Bright Eyes Part 2

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Okay, I listened to Digital Ash in a Digital Urn. I was under the impression that this was Oberst’s stab at electronica, but I was wrong. Yeah, there are a lot of electronic elements (drum machines, etc), but Digital Ash is closer to I’m Wide Awake or Lifted than it is to electronica. It lacks the subtle layering that makes good electronic music interesting. It also lacks the coldness of electronic music, or rather it has a very different kind of coldness. Electronica is the coldness of concrete and steel, of binary code and circuit boards. It’s the coldness of reaching out and touching something cold and metal. It makes you foget that you’re living and breathing and organic. Bright Eyes’ coldness is more like the coldness of the homeless. It’s the coldness that clings to you on a cold, damp morning. It’s the coldness that we know only because we are alive. This album is more like an indie/folk/emo album with a drum machine. And it’s not new ground for Oberst, he’s done it before, but he does it very well. While I’m Wide got the great reviews, Digital Ash is a much more accessible album. Oberst actually sings alright at times on this one. He doesn’t rely strictly on the whiney, broken voice that permeates I’m Wide Awake. Sometimes it almost has a pop feel, without abandoning its emotional depth. Digital Ash is a more consistent album and has a better chance of bringing Oberst’s music to a broader audience.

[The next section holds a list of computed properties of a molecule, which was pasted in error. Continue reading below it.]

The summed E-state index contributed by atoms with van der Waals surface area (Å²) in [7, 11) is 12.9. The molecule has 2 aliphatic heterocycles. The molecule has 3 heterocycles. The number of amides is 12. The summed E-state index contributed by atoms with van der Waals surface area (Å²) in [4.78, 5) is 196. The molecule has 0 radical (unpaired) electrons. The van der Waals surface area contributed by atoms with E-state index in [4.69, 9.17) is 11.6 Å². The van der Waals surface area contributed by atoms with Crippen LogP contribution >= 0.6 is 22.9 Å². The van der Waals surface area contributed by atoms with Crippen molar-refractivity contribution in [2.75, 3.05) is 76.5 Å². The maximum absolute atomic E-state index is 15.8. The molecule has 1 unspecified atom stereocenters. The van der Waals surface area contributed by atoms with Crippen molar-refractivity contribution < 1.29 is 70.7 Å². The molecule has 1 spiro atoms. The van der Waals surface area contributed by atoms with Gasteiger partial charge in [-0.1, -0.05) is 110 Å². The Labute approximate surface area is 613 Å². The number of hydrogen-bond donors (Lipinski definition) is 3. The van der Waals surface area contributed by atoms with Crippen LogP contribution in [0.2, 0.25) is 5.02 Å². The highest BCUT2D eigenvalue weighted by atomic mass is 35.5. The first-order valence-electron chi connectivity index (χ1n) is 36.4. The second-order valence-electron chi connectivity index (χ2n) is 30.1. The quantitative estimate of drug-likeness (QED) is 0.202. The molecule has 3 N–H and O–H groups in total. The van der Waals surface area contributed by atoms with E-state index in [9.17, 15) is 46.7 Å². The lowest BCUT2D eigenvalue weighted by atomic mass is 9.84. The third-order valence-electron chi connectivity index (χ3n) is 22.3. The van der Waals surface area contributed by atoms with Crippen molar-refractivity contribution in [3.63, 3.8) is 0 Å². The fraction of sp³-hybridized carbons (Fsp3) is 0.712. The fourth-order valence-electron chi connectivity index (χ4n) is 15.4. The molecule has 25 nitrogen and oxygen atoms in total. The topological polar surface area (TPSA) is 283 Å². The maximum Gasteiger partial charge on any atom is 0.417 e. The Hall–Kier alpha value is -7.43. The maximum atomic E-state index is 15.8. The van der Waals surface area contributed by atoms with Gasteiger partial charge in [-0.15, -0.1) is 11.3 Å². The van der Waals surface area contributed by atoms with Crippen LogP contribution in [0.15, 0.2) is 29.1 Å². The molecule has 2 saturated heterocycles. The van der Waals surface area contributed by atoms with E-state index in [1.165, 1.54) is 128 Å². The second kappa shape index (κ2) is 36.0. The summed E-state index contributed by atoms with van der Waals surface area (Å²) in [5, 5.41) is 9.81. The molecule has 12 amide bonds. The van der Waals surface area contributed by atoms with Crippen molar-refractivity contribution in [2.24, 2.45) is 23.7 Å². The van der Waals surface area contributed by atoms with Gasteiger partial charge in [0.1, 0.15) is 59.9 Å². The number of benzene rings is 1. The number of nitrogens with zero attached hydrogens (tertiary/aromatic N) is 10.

About bobvinyl

bobvinyl founded Rock and Roll and Meandering Nonsense in 2005 and served as editor and principal contributor until it went on hiatus in 2010. He has also been published in AMP and Loud Fast Rules! (in print) as well as Glide and FensePost on the web. He has been an avid record collector since he was seven years old and enjoys sharing his love of music from the common to the esoteric.

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